[Shorts] Written in 20 mins

The young boy ran through the forest desperately.

He could hear the breath of the wolves chasing him. Unlike normal wolves, they did not bark, nor did they howl as they chased him, saving all their breath for the run. He did not look behind, knowing they were behind him was more than an impetus for him to run. The dry branches cracked under his feet even as his breath misted in front of him. Cold wind assailed his face ashe broke free of the forest and began running across the fields.

The harvest had been taken in and thus there was little to impede his way. He was on more familiar ground here. Darting between the bales of hay stacked high, he slowed down just a fraction to make quick, calculated turns. With any luck, he would be across the river before the wolves caught up with him.

Or not, he thought as he came to a stop in front of a tall stack of hay. He was to have climbed up it and thus across the fence, but the shaggy man on top of the hay put paid to that ambition. The man looked down at him and then howled, a long blood-curdling call to his brethren. Other wolves answered him, and he soon found himself surrounded. They growled softly.

“Just a brat, come to steal from the master,” the man growled and then jumped down, coming very close to the boy.

There was a gunshot.

The man turned and snarled as a woman, even taller than him, came up. She wore a fedora and a long coat that reached past her knees. In her arms she carried a sawed-off shotgun, locked and loaded for a second shot. The boy knew he was in for it.

“Let him go, Thomas,” she stood a safe distance away, her eyes on the man and her finger on the trigger.

“He stole from my master!” Thomas, the shaggy man, said.

“Lucas, give the man back what you stole,” the woman’s voice brooked no argument.

Lucas obeyed, removing the thin pack he had carried. He put it down on the ground, making sure to keep it between him and the shaggy man. Thomas growled.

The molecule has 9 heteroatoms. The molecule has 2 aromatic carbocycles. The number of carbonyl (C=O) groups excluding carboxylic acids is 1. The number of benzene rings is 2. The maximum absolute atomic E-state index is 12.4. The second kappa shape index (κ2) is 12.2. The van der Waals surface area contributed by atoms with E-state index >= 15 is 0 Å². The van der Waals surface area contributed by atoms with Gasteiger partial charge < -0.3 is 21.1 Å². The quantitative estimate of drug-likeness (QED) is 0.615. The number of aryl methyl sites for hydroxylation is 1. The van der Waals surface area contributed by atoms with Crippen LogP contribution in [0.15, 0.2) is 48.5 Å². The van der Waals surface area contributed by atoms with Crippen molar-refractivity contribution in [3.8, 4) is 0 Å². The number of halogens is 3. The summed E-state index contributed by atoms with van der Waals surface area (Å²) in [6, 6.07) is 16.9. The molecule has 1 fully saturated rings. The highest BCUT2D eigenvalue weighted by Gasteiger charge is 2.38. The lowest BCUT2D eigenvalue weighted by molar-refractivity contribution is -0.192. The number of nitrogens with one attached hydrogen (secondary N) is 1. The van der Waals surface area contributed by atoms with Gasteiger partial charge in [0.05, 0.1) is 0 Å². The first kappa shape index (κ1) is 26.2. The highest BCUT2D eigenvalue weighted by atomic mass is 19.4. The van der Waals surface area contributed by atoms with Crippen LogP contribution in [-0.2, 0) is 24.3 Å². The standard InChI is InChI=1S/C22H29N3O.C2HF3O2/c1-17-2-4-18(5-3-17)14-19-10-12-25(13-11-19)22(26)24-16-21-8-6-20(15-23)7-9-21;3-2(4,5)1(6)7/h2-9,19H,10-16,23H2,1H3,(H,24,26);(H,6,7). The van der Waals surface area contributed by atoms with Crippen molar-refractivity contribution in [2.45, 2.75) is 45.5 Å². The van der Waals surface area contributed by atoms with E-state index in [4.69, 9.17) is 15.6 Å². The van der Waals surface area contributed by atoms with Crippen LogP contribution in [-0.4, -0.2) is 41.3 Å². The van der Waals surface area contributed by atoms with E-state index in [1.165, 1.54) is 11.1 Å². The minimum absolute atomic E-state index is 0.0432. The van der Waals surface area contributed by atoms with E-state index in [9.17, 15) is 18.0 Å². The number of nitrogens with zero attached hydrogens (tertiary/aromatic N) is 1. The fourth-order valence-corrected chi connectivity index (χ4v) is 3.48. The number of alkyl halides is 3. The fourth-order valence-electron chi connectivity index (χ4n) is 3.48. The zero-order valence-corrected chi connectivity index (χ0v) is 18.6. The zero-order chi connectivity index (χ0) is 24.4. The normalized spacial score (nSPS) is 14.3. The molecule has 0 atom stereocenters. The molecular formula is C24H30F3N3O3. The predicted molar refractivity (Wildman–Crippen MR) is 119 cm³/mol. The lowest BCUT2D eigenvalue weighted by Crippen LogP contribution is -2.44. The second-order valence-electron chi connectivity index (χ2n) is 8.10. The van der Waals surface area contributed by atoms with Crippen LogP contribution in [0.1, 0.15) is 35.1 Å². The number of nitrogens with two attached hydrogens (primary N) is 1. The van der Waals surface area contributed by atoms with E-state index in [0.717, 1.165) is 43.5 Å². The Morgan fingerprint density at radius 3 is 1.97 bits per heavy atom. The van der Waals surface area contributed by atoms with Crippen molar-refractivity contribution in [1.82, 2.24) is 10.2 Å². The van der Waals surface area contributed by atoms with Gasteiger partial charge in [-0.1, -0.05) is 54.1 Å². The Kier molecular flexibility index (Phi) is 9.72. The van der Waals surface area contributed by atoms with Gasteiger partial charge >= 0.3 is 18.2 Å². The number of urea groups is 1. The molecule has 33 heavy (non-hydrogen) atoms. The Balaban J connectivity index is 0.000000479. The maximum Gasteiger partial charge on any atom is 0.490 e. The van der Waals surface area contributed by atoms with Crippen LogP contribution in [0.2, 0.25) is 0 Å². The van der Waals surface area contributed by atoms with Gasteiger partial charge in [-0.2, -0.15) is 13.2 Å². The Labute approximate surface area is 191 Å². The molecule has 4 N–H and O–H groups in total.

“Now get off my lands, your wolves are scaring my horses,” the woman gestured. Thomas obeyed, but his eyes promised a cold vengeance to Lucas, who simply stood there, shaking in his boots.

“C’mere, Lucas,” the boy obediently went to the woman as they watched the man and the wolves skulk away. She did not move nor take her eyes off the forests until shadows on the ground had lengthened quite a bit, then she startled Lucas by smacking the back of his head.

“Just what the hell were you thinking, boy? That was a completely foolish thing to do! What use are you if you go and get yourself killed for your thieving rush? Tell me!” she didn’t actually give him a chance to speak, instead twisting his ears and making him walk home in that state, with a tirade loud enough to carry down the road, where the neighbours merely shook their head in amusement.

“Are you alright?” the woman’s sister got up quickly from her seat by the hearth, as Lucas was shoved through the door.

“Barely,” was the reply, before the door was bolted.

“I’ll get the carriage,” a child’s voice piped up.

“Stay still, Griselda,” the woman put the shotgun on the table while her sister took out a box to tend to Lucas’ ear.


The woman did not reply, but instead went silent, trying to hear for something. Her sister reached into her apron for a weapon, while Lucas and Griselda went rigid. When the woman was like that, no one moved.

“They’re coming back,” she whispered.

“How far away?”

“They’ll be here before the carriage is done. Horses, now!” the woman grabbed her shot gun and a bag by the door, while her sister grabbed a pack by the hearth.

The two children ran out through the back, where the horses were. The horses were already saddled, but they needed to be unleashed. It was the duty of the children to do that. As they led the horses to the road, they heard the pot crashing to the floor and flames beginning to lick the flames of the house. A moment later, the two sisters came out of the house at a run and jumped easily onto the saddles. Each of them also grabbed a child and settled them on the horse before taking off in a full gallop. They left the burning house behind them.